As we approach the fall semester, we’re feeling cautiously optimistic. It’s been up and down since leaving campus in March. Questions in group chats that recurred: Would we be able to come back in the fall? Would we be able to move into our dorms and apartments? Will classes be all online, like at some other schools? What about sports? For a while, we didn’t know many answers.
But now, we’re back, and embracing the new rules: wearing our face coverings, keeping our distance and watching out for each other. When we reunite with friends from school, we fist bump instead of hug. We find ourselves having to take a moment to recognize familiar faces covered in masks. We’re excited about the way the administration has worked collectively to make a cohesive plan for fighting this virus on our campus. The administration has taken to social media to explain new protocols and answer questions.
We have more answers now. And yet, there are also added elements of uncertainty. There are some decisions the administration announced that were not quite as universally accepted by the student body, at least in our opinion. This summer faculty layoffs affected our business manager, Mary Dota, who won’t be returning to our office this semester either. Hardship affected many colleagues, classmates and friends who decided not to return to campus this fall. Despite layoffs and budget cuts across multiple departments, there’s also a newly installed, re-turfed football field. A field which will not be used as much as in previous years, if it’s even used at all.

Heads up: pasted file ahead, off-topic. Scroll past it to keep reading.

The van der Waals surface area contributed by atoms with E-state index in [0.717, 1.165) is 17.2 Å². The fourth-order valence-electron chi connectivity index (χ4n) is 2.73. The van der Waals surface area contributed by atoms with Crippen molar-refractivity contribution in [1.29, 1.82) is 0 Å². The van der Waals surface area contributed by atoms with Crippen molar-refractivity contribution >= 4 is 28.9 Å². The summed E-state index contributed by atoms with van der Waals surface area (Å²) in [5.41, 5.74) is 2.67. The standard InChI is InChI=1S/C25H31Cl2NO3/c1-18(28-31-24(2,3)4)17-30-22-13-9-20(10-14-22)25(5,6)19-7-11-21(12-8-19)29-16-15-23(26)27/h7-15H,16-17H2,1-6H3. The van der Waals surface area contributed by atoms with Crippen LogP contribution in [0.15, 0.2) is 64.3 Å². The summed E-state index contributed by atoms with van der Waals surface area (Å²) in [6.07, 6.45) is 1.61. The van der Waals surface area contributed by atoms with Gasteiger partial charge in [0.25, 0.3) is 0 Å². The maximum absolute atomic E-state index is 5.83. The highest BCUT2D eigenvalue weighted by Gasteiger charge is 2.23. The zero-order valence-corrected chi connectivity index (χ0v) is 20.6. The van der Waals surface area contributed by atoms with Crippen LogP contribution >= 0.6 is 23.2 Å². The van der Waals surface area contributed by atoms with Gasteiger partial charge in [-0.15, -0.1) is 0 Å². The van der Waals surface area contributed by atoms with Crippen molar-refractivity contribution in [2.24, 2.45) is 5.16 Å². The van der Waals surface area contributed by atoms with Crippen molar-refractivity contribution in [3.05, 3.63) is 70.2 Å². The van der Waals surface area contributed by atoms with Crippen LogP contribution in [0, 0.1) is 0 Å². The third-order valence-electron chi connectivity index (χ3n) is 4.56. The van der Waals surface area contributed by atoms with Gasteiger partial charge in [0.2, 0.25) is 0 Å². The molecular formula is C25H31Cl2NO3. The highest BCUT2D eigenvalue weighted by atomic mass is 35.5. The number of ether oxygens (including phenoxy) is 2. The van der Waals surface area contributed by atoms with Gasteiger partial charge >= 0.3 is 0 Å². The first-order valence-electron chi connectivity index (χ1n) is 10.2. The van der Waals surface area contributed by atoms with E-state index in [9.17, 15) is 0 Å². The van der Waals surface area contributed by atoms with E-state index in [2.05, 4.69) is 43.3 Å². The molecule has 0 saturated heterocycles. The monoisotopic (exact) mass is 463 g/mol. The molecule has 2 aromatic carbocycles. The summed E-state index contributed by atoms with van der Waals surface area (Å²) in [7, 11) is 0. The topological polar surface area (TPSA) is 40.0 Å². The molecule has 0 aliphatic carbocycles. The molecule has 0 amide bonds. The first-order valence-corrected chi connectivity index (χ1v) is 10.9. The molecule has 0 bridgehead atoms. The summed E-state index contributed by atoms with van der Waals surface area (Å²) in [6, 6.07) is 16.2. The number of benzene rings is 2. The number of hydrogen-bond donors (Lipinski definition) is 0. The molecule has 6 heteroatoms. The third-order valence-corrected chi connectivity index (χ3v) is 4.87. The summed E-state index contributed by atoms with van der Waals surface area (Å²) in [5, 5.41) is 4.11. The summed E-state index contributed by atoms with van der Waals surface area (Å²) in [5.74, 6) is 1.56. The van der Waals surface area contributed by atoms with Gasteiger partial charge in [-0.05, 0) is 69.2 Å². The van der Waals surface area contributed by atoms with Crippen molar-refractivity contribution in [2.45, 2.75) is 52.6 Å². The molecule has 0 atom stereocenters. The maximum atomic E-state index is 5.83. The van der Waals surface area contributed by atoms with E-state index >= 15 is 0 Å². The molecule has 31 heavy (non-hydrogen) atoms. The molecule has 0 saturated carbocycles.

Here at the Jambar, we’re so excited to be publishing and producing content again. It’s going to be an interesting year. Most of our staff is new, yet eager to learn. New restrictions impact the way we gather news, put together our paper and film our news show. We thank the previous editorial team, the now-infamous 2020 graduates, for all their mentorship and friendship during these strange times. We welcome our new bright and talented staff with open arms.
The wise outlook from our advisor, Mary Beth Earnheardt, clings to our minds. She said despite how different every-day routines have become, this period of time is great for reporting news. We’re dedicating ourselves to bringing the Youngstown State University community the news it needs to know, in regards to the coronavirus, athletics, student affairs and more. Here’s to the rest of 2020.